Script that converts between indentation and curly braces in Python code

Chris Angelico rosuav at gmail.com
Wed Jul 31 15:55:51 CEST 2013


On Wed, Jul 31, 2013 at 1:39 PM, Beth McNany <beth.mcnany at gmail.com> wrote:
> ok, ok, if you *really* want it, you could keep track of how many leading
> spaces there are (you are using spaces, right?), and insert an open bracket
> where that number increases and a closing bracket where it decreases.  Of
> course, as with all parsing problems, this is oversimplification... if you
> have multi-line statements you'll need to check for those (if line starts
> with """ or ''', ends with \, or if there's an unclosed bracket or paren...)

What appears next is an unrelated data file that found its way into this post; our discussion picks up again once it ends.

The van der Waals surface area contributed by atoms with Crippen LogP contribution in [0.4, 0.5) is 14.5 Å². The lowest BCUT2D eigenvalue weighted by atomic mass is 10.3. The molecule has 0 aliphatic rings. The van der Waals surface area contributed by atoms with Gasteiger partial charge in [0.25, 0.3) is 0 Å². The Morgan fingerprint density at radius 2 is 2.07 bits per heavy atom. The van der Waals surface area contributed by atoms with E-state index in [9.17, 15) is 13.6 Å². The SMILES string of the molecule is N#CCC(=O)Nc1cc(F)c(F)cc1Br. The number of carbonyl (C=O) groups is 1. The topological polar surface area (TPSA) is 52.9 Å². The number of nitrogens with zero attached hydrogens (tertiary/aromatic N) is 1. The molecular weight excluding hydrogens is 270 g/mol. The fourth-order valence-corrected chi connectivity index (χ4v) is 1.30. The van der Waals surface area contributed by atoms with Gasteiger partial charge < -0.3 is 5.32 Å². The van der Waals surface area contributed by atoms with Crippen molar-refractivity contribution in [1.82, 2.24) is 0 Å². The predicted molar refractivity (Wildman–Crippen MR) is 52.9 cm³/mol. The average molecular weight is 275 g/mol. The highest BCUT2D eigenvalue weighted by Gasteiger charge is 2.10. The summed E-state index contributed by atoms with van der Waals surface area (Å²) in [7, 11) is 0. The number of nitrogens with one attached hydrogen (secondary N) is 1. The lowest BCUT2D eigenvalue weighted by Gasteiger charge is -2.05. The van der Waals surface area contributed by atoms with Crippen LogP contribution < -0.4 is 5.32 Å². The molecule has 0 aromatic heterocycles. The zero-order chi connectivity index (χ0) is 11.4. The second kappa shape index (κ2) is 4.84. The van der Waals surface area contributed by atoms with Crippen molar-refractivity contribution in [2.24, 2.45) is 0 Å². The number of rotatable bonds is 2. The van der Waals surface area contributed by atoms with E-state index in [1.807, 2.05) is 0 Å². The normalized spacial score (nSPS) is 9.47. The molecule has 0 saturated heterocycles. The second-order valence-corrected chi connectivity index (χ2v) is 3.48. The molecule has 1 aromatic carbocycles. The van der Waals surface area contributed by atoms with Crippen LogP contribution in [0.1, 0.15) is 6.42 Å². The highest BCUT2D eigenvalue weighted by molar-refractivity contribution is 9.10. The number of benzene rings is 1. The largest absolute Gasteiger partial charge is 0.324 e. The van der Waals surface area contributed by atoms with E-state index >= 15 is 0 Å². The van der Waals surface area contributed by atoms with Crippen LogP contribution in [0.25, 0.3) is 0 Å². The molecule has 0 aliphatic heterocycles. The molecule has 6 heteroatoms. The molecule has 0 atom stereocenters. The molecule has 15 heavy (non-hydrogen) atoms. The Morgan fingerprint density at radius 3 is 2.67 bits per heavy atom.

> - but that'd be a reasonable place to start if you're only doing short code
> snippets.
>

Since the braced version won't run anyway, how about a translation like this:

def foo():
    print("""Hello,
world!""")
    for i in range(5):
        foo()
    return 42

-->

0-def foo():
4-print("""Hello,
0-world!""")
4-for i in range(5):
8-foo()
4-return 42

That's a simple translation that guarantees safe round-tripping, and
you can probably do it with a one-liner fwiw... let's see...

# Assumes spaces OR tabs but not both
# Can't see an easy way to count leading spaces other than:
# len(s)-len(s.lstrip())
code = '\n'.join("%d-%s"%(len(s)-len(s.lstrip()),s.lstrip()) for s in
code.split('\n'))

# Recreates with spaces, choose tabs for the multiplication if you prefer
code = '\n'.join(' '*int(s.split('-',1)[0])+s.split('-',1)[1] for s in
code.split('\n'))

These would be better done in a couple of lines, but I like doing
one-liners just for fun. :)

ChrisA



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